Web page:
Making matters worse, the industry’s booking ecosystem is a nightmare of distribution complexity and compressed booking windows—conditions that did not exist when traditional revenue management was devised. Yet, hoteliers still manage revenue in much the same way they did 30 years ago. 
 
As online distribution brought transparency, hoteliers started competing more on price. If everyone is chasing a heads-in-beds strategy with not enough heads to fill even close to all the beds, we are in trouble as an industry. This downward pressure played directly into the hands of OTAs, and antiquated revenue management practices have accelerated the race to the bottom.
 
Flexible pricing
Hoteliers must drop artificial constraints on pricing and align incentives. Budgets, for instance, can be useful guidelines, but many hoteliers make expensive mistakes because revenue strategists are hamstrung. By their nature, budgets are static, while customer demand is dynamic. Too many hoteliers fall into the trap of managing rates not to maximize revenue, but to meet budgets.
 
BAR pricing has been another common mistake. This fixed-tier revenue management approach sets one main public rate, and rates for all other channels and segments become a derivative of that. For example, if BAR is $100, some offers might be 10% less and the OTA opaque rates 30% less. This approach is easy for hoteliers to manage, but many customers are willing to pay more. It might be profitable to raise the price of one segment while leaving others unchanged. Dynamic and open pricing allows each segment to be priced independently without a predetermined and fixed connection to the BAR.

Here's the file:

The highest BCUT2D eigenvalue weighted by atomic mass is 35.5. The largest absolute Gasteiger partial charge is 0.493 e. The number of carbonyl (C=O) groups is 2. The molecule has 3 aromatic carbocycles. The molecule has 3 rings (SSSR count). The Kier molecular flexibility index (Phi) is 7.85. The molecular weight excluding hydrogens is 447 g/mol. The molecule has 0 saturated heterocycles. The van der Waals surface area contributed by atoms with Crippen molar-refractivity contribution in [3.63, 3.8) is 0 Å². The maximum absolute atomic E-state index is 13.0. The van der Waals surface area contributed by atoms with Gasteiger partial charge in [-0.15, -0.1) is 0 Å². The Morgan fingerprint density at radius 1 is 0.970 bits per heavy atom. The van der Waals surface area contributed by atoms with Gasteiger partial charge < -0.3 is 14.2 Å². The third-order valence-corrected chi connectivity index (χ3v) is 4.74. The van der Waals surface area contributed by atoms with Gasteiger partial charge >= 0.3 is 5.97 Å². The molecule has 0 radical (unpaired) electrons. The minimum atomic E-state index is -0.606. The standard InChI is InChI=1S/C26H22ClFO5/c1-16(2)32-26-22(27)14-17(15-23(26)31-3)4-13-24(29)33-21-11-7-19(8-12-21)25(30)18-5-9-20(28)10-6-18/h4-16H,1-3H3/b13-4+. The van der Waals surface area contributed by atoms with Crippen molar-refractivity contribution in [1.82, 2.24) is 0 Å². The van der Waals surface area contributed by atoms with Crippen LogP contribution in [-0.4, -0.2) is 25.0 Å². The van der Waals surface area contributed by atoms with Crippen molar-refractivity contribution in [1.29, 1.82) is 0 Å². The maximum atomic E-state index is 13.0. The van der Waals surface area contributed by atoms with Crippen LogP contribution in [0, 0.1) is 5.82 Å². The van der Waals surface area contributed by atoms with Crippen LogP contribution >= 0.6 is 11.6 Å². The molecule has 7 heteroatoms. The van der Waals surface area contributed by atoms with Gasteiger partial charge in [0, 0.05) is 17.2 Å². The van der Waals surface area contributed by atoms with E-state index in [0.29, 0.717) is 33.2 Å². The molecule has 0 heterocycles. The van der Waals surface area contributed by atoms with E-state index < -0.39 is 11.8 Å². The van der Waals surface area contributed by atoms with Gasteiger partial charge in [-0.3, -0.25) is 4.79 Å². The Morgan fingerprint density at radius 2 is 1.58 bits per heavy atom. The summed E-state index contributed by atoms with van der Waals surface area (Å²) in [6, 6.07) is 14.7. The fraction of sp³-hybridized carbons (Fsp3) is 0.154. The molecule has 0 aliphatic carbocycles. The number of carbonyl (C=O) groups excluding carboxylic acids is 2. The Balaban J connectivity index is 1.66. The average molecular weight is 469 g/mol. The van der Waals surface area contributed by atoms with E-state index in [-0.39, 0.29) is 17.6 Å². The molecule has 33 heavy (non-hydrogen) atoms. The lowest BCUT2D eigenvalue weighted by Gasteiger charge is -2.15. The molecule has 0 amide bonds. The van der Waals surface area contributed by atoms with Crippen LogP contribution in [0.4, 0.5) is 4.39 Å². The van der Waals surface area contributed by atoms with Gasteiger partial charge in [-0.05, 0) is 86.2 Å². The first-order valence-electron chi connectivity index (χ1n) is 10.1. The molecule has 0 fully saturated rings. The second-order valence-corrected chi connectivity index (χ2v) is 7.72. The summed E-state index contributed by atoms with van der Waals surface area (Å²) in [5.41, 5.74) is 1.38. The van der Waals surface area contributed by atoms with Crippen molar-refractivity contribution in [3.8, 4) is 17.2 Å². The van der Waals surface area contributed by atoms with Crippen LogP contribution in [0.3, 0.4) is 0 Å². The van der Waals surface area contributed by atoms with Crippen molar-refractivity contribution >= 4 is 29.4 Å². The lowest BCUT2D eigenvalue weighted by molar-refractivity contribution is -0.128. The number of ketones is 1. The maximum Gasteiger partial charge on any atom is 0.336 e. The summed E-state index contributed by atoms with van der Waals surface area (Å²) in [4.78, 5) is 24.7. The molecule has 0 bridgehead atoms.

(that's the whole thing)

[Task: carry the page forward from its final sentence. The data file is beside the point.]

Hoteliers also need to track customer behavior as OTAs have been doing for years. Some of the more powerful insights a hotelier can have about prospective customers are easily obtained by tracking website booking inquiries. Doing so affords immediate feedback on price strategies.
 
By studying lost business, we can better approximate price elasticity. We can run price experiments that include not just the people who booked but also draw inferences from the shoppers who did not make a purchase. It is these tests that can help hotels figure out whether there is a higher optimal price even when the hotel is not forecasted to sellout. But it’s not enough to have good data; it’s only beneficial if the hotel can make it actionable quickly.